We are grateful for a second year of predictable state funding. However, last year’s state appropriation was 10% less than the amount received in FY15. Additionally, this year’s appropriated funding is 8% less than what we received in FY15, and let me say that this does not account for inflation. In brief, we have experienced almost two decades of decreased state funding. We are changing to adapt to this new reality as fast as contracts and the laws allow.

We are appreciative that we all have made sacrifices to keep Western Illinois University strong and viable during these past few years. It is our people who make this University great. It pains me that we continue to have to make difficult, but yet necessary and sometimes unpopular decisions. 

Now is the time for change. We must put these trends behind us and control our own destiny. To do so, we are investing in our programs and services that will further place WIU on the leading edge and position our university for growth.

With our new Strategic Plan that was approved in June, the President’s Executive Institute, and our plans for investment and growth, we are continuing to contribute to the knowledge-based economy of the 21st century. We provide a world-class, high-quality, and well-rounded educational experience. Whether a student enters the University for personal enrichment, career development, or graduate and professional school preparation, we answer the call.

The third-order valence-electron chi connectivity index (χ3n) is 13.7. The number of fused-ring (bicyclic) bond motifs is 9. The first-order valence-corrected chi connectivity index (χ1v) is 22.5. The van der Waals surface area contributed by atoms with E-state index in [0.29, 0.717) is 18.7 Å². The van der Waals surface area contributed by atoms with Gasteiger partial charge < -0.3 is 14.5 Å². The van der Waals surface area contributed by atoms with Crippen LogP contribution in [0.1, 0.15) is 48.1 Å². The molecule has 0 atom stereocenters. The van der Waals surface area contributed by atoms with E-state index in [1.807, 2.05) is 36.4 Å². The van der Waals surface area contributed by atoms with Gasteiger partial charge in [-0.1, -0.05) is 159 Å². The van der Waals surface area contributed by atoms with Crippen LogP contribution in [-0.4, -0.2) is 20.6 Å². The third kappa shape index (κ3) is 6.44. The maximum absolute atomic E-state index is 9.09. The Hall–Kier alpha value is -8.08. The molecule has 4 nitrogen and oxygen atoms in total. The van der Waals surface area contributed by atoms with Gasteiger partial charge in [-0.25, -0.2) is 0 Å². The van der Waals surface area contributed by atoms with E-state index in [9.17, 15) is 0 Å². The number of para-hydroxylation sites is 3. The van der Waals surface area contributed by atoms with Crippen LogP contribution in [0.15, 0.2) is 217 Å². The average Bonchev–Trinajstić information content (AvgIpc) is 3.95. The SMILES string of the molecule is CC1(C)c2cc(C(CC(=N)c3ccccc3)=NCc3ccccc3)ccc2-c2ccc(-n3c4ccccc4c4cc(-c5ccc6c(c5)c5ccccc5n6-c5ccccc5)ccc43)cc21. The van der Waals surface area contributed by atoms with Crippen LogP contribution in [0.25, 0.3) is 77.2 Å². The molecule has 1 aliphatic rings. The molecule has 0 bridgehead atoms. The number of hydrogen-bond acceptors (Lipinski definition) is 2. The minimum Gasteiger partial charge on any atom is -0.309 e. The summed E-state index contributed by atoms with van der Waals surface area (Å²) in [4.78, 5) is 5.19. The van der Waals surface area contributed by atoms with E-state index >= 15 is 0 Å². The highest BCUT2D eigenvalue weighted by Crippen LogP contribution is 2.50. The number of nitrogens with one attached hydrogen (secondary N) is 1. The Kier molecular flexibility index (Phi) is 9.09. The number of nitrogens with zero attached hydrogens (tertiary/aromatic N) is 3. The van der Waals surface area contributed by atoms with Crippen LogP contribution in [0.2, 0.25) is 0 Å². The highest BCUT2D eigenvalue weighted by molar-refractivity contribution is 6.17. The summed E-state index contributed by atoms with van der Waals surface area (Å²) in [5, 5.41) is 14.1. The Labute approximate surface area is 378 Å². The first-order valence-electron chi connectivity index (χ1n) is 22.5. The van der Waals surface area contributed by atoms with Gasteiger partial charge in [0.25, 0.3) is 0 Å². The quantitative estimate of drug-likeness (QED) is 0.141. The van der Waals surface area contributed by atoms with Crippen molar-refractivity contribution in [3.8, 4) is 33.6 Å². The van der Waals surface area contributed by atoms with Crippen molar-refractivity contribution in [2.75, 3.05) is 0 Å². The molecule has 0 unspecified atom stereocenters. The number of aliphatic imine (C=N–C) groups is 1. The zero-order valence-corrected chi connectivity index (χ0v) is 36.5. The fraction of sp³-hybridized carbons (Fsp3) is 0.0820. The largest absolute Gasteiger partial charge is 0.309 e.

We take pride in the academic excellence, value and affordability that we provide. One of my first actions, as then Provost and Academic Vice President, was to work with our faculty, department chairs, school directors, and deans to identify our signature academic programs that exemplify the quality of a Western Illinois University educational experience. These programs were selected due to their unique contributions and outstanding student achievements that define our mission and unique place in Illinois public higher education.

Today, we take the next steps in academic excellence as a leading institution. The Interim Provost will oversee academic realignment that positions Western Illinois University for the future. This begins with streamlining our General Education program. It continues with engaging in academic restructuring. Grounded in our traditions of excellence, we will base the University’s new academic structure and portfolio on our institutional areas of strength, or what Interim Provost Neuman has termed our centers of excellence: Business, Education and Community Services, Regional, and Science and Technology.

Moreover, I have charged the Director of Business Outreach and Community Engagement and the Vice President for Quad Cities and Planning to benchmark and learn about cooperative education programs, share the information with the academic community, and work together to implement experiential education programs that are proven correlates of student achievement, persistence, and completion. We also will be working to understand all of the various internship placements, so that we may build even closer relationships with business, industry, education, and the non-profit, public and private sectors.